Trump in England

Trump in England

You’re probably wondering if Trump made a secret trip across the Channel while in Brussels.  He did not.

However, he is on the mind of many British people, and certainly the mind of the British Prime Minister after Trump’s administration leaked information about the Manchester Bombing before information was released by the British police, or Home Office.  And the British Parliament doesn’t want the man speaking at the Palace of Westminster when he does show up in London next year for an official visit.

What do the British people think of Trump?  As the Guardian puts it, if Trump is not a popular president in his own country, the opinion of him in Britain is even worse.  To give you an idea how British people feel about Trump, take a look at these numbers:

  • 50%: Dangerous: The most popular word associated with Trump
  • 39%: Unstable: Second most popular word associated with Trump
  • 35%: Bigot: Third most popular word associated with Trump
  • 54%: Percentage of People polled who expect Trump to be below average or awful as a president
  • 55%: Percentage of people polled who say Britain’s Prime Minister (Teresa May) is strong enough to stand up for Britain’s interest when dealing with Trump.

Keep in mind that during Trump’s excursion from the Middle East to Europe, his popularity diminished each time Air Force One landed.  From his wife refusing to hold his hand, to shoving aside the President of the European Union so he could get to the front for a photo op, and then standing with other leaders as the President of France approached, only to watch him serve to the right away from Trump to embrace Angela Merkel.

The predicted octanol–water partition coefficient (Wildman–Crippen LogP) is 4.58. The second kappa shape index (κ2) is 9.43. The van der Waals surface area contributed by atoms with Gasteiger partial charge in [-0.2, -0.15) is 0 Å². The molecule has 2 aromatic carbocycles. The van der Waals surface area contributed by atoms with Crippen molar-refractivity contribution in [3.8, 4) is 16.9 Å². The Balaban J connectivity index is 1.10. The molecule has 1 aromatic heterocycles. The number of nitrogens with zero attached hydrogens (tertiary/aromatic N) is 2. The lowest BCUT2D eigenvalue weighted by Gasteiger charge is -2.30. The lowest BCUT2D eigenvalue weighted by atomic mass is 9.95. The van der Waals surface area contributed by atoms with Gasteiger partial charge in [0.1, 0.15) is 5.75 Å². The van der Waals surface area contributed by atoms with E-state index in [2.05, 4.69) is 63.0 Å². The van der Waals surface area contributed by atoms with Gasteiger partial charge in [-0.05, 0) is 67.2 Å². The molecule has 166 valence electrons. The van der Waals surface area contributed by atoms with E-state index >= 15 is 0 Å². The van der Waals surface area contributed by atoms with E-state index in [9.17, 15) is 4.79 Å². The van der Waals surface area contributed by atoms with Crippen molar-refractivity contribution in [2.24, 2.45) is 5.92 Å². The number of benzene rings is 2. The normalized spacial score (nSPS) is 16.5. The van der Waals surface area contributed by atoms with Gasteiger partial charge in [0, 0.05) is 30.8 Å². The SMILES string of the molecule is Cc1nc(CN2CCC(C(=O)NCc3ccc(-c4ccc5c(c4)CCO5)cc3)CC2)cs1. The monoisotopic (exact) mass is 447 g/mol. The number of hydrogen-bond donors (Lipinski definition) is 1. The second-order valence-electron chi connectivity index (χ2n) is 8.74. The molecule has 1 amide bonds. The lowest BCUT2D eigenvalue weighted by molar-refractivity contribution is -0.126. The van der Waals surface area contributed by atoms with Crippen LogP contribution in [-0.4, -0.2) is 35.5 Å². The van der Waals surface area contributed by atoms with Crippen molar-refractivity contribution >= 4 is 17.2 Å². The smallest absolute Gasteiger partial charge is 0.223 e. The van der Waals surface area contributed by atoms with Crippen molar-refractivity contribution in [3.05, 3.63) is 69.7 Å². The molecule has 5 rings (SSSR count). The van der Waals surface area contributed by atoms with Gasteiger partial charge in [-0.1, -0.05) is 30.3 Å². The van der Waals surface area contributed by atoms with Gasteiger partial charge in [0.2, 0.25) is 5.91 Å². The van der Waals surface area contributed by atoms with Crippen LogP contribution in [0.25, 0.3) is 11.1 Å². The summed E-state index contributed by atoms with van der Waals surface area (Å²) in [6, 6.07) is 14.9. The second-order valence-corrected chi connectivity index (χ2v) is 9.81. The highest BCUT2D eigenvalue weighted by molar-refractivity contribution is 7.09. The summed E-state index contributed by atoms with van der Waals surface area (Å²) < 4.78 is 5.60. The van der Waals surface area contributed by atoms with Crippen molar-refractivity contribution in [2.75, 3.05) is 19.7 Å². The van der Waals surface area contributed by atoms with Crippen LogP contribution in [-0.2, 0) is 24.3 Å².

Not all people here disapprove of Trump, just as there are many Americans who voted for the guy, but still support him, even in light of his disastrous presidency (at least according to John Boehner, former Speaker of the House of Representatives).

On Friday I talked with two employees of a mobile phone company in Lincoln.  One of our phones drowned, so we were there to see if it could be necessitated, only to find out it was a goner.  However, one of the men wanted to talk about Trump.  The young man was a recent émigré from Lithuania.  His mother was Lithuanian while his dad was Russian.  He had been in the UK three years. His name was Alexander.

He thought Trump was a clown, but a clown to fear, and to distrust.  Perhaps the kind of clown Alexander envisioned was a Shakespearean character.   According to Professor of English Andrew Scott, a specialist in clowning culture, Alexander’s fool or clown could be  “King Lear’s fool who wanders around reminding everyone that they’re not as clever as think they are while talking in contorted double speak to undermine our sense of what we think is going on.”  Alexander saw Trump the clown thinking he can collaborate with Vladimir Putin.  Alexander expressed to me that Putin was no fool, but a very clever KGB trained specialist who will not become Trump’s best friend.

People we’ve known for years are as exasperated about Trump as they are of their fellow citizens decision to Brexit the European Union.

Trump may not have traveled to Britain recently, but he may not be as welcomed here as he was in Saudi Arabia last week.

About Jack Hassard

Jack Hassard is a writer, a former high school teacher, and Professor Emeritus of Science Education, Georgia State University